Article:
"I'm optimistic about getting a fully-fledged transparency initiative because the public demands it and it is needed to help build the public's trust in Brussels. [New US President Barack] Obama has shown that the US is far ahead of Europe in such issues, like access to documents," Leinen continued (see EURACTIV 14/11/08 for more information on Obama's new rules). 

The German MEP further remarked: "The transparency initiative is a new step in EU culture. We will be pushing to make sure that there is some constructive progress on an inter-institutional agreement to report before the European Parliament elections. The Parliament is positive about transparency, the Commission is moving, but it is not yet clear whether the Council is even concerned about it. Everyone is at different stages of evolution." 

Lack of Council involvement 'not a problem'

"It is not a big problem that the Council is not involved in the inter-institutional agreement for now, because very few firms only lobby the Council," said Erik Wesselius of Corporate Europe Observatory, a lobby watchdog. "They also lobby the Parliament and the Commission, and those institutions define lobbying as 'lobbying the EU institutions'," Wesselius, who sits on the steering committee of the Alliance for Lobbying Transparency and Ethics Regulation (
), explained. 

"We met today as representatives of the Commission and the Parliament to consider the implications of a common register for all lobbyists engaged in the EU political decision-making processes. The Council was also invited to attend […] The group will be asked to complete its work and report to the political level as soon as possible," said Administration and Anti-Fraud Commissioner Siim KallasEuropean Parliament Vice-President Diana Wallis (ALDE, UK), and German MEPs Ingo Friedrich (EPP-ED) and Jo Leinen (PES) in a statement released after the IIWG's first meeting on 16 December 2008.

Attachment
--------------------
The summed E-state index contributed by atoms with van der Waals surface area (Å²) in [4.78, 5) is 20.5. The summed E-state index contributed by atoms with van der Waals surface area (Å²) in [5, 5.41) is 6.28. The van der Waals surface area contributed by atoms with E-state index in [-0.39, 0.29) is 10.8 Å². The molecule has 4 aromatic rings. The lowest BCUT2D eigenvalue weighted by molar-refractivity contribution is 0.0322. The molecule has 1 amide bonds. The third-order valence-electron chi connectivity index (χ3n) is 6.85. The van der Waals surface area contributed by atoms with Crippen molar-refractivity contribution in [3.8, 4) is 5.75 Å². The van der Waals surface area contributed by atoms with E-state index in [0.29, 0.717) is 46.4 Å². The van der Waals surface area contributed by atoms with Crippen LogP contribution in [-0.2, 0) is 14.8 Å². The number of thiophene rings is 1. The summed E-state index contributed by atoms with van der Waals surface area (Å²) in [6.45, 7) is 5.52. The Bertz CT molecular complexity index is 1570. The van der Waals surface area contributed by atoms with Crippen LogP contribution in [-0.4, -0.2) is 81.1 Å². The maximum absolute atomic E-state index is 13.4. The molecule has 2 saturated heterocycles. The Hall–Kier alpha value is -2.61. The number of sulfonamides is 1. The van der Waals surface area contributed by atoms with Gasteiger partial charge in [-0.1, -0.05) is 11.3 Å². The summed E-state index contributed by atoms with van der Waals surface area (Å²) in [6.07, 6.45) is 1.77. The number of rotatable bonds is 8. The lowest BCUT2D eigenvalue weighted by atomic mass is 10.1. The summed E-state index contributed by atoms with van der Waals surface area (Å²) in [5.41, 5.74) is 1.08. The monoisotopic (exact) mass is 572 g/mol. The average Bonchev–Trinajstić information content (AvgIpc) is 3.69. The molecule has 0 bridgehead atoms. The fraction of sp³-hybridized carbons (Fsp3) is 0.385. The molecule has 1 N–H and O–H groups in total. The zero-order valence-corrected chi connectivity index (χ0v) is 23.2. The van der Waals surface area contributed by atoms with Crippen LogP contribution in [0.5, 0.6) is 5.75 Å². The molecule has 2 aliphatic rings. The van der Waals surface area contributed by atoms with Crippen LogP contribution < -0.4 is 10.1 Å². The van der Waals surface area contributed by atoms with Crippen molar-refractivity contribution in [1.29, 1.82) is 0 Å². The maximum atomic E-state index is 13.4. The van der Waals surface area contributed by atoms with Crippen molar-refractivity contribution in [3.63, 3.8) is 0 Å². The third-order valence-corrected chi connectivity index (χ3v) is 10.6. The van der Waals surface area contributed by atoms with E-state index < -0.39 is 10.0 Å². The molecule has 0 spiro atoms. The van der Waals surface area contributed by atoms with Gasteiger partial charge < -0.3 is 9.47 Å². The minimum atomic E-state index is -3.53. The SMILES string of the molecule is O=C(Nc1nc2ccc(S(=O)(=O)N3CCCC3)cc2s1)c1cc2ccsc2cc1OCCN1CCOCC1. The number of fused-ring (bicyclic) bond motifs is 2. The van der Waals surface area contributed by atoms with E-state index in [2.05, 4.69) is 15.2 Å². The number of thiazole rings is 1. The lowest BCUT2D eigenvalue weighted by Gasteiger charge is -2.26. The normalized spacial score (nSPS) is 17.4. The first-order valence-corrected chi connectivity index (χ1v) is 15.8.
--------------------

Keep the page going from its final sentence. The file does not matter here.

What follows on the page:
"Items to be discussed will include the objectives of a common framework for the activities of lobbyists, its main features – such as the coverage, nature and scope of the information disclosed, a code of conduct, complaints and sanctions – possible specifications for a 'one-stop shop', as well as the technical and financial implications of this single register," the statement continued. 

Asked about the differences between the EU and US sanction systems, Shelia Krumholz, executive director of the Washington, D.C.-based Centre for Responsive Politics, said US system is tougher as it carries the threat of fines and jail time. 

The European Commission launched a voluntary register for lobbyists seeking to influence its policymaking last June (EURACTIV 24/06/08) as part of a wider transparency initiative launched in 2005 (see EURACTIV LinksDossier). 

While opinions vary as to the actual number of lobbyists active in Brussels (EURACTIV 10/06/08), Administration and Anti-Fraud Commissioner Siim Kallas has cited a figure of 15,000 in the past. 

On 8 May 2008, the European Parliament called for the creation of a mandatory public register common to all three institutions, providing for "full financial disclosure" and accompanied by a code of conduct, complete with a mechanism for expelling individual lobbyists who infringe its rules (EURACTIV 09/05/08). 

Commissioner Kallas has indeed suggested that the EU executive's register could serve as a "testing ground" for the feasibility of a register common to all EU institutions (EURACTIV 29/05/08), with a review expected next summer. 

But Brussels insiders believe it will take "a lot more time" before agreement on a common, mandatory register can be reached, speculating over a possible "broker’s role" for the Commission between the Parliament and a "reluctant" Council (EURACTIV 15/10/08). 

  • Feb. 2009: Next meeting of the inter-institutional working group. 
  • June 2009: Elections to the European Parliament.